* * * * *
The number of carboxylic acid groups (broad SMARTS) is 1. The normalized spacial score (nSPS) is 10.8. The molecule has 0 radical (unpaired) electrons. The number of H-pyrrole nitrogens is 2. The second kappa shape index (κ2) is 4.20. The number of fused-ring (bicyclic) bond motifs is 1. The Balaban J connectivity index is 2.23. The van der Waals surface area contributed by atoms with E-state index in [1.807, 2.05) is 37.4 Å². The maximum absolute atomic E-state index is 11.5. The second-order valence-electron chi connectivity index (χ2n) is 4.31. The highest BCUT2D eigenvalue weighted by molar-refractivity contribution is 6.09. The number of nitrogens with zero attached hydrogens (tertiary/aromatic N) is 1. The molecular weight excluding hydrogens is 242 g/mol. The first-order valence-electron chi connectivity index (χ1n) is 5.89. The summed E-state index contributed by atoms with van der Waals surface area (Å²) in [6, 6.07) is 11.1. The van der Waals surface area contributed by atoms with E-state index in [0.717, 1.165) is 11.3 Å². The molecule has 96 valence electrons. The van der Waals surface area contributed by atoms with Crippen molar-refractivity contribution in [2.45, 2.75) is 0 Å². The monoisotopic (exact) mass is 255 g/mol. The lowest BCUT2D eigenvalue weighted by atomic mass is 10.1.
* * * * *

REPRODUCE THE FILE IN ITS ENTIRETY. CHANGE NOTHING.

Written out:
The number of carboxylic acid groups (broad SMARTS) is 1. The normalized spacial score (nSPS) is 10.8. The molecule has 0 radical (unpaired) electrons. The number of H-pyrrole nitrogens is 2. The second kappa shape index (κ2) is 4.20. The number of fused-ring (bicyclic) bond motifs is 1. The Balaban J connectivity index is 2.23. The van der Waals surface area contributed by atoms with E-state index in [1.807, 2.05) is 37.4 Å². The maximum absolute atomic E-state index is 11.5. The second-order valence-electron chi connectivity index (χ2n) is 4.31. The highest BCUT2D eigenvalue weighted by molar-refractivity contribution is 6.09. The number of nitrogens with zero attached hydrogens (tertiary/aromatic N) is 1. The molecular weight excluding hydrogens is 242 g/mol. The first-order valence-electron chi connectivity index (χ1n) is 5.89. The summed E-state index contributed by atoms with van der Waals surface area (Å²) in [6, 6.07) is 11.1. The van der Waals surface area contributed by atoms with E-state index in [0.717, 1.165) is 11.3 Å². The molecule has 96 valence electrons. The van der Waals surface area contributed by atoms with Crippen molar-refractivity contribution in [2.45, 2.75) is 0 Å². The monoisotopic (exact) mass is 255 g/mol. The lowest BCUT2D eigenvalue weighted by atomic mass is 10.1.